It was standing room only last Homecoming weekend in the Todd Multipurpose Room when the veil fell away from a life-size c. 1827 painting of a Norwich cadet. Now, the discovery of the painting’s story has grown into an interdisciplinary effort involving the Sullivan Museum and History Center and Norwich Physics Professor Art Pallone.
Sullivan Museum and History Center registrar John Hart discovered the painting when it was listed for sale by New York City’s Hirschl & Adler Galleries, where for decades it had been mislabeled as a portrait of a West Point cadet. Through painstaking research and documentation, the museum staff correctly identified the cadet as one from Captain Partridge’s Academy in Middletown, Conn. But the cadet’s identity eluded them.
There was something else: a shadowy figure in the lower right corner, known in the art world as a pentimento, the presence or emergence of earlier images that have been changed and painted over—in other words, a painting beneath the painting. While they could make out what appeared to be the figure of a small child, they couldn’t see details. What Hart needed was a camera that could reveal the detail without harming the artwork.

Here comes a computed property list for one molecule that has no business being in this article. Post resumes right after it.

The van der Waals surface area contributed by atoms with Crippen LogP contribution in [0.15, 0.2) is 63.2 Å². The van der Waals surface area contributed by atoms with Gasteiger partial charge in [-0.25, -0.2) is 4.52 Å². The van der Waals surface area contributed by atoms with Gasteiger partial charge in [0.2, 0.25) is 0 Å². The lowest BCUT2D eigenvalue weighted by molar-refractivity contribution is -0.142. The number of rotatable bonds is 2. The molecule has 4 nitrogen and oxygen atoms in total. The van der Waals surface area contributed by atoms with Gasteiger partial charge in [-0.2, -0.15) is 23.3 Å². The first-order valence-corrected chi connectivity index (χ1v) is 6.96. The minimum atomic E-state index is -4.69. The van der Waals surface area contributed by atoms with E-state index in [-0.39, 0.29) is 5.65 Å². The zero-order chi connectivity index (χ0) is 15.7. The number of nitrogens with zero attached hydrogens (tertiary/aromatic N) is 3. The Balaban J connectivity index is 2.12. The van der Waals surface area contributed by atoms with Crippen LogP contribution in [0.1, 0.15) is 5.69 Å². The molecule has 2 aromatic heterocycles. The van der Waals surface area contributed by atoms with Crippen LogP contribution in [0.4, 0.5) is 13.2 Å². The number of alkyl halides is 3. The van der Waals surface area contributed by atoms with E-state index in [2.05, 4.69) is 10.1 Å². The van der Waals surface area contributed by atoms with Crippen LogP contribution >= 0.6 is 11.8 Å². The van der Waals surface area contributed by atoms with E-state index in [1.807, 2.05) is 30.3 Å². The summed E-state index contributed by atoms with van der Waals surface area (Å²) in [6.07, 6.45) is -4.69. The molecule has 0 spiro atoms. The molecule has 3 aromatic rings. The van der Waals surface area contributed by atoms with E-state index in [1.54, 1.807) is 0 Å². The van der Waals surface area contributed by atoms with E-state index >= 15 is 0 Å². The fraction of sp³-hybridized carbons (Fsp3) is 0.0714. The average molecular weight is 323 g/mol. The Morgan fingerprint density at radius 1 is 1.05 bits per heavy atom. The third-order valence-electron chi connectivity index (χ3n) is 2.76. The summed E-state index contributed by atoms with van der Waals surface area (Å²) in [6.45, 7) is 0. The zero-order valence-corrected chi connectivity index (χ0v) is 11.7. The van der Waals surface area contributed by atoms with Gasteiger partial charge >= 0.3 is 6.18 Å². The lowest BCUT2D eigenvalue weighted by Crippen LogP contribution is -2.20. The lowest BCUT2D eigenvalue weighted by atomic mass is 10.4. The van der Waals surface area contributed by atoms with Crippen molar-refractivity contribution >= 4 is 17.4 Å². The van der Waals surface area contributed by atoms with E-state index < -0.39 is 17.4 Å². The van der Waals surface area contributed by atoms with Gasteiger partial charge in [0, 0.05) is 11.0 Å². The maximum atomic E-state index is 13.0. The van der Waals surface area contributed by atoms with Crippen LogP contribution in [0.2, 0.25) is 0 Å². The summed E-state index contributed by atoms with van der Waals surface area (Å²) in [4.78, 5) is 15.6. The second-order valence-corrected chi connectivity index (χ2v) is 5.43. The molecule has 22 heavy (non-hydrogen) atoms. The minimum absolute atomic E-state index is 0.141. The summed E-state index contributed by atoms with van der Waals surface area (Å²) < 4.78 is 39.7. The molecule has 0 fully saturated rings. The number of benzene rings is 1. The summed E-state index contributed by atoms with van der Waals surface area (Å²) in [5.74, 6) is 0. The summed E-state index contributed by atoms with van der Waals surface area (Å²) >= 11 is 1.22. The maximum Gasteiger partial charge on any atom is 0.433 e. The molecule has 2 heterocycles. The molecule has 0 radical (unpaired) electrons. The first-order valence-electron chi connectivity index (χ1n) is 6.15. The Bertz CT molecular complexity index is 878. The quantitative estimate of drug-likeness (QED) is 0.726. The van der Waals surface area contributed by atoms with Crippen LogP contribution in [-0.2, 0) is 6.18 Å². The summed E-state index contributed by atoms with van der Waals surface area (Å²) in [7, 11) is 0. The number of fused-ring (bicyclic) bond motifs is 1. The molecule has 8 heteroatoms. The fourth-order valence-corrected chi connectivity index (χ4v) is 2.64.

The answer lay just a few hundred paces away in Tompkins Hall with physics Professor Art Pallone, an expert in multi-spectral imaging.
In the basement of the Sullivan Museum, using a near-infrared camera, Pallone took pictures that peeled back another layer of the mystery. The boy appears to have a piece of fabric draped over his arm containing symbols consistent with a Masonic Apron. The museum staff had already traced the possible identity of the cadet to the Starr family. This discovery revealed another link to the theory, as Jehoshaphat Starr was the founder and inaugural Grand Master of the Middletown Masonic Lodge, which in 1825 sent a contingent to the cornerstone-laying ceremony for Partridge’s Academy in Middletown, Conn.
Among the many looming questions: Why was the child removed from the original painting?
For Pallone, who will continue to work with the museum to uncover the painting’s story, a foray into the world of fine art has been a rewarding one, not to mention a natural offshoot from physics. “Leonardo da Vinci understood what we, in modern times, sometimes need to rediscover,” he says. “Art is scientific, and science is artistic.” – Jacque E. Day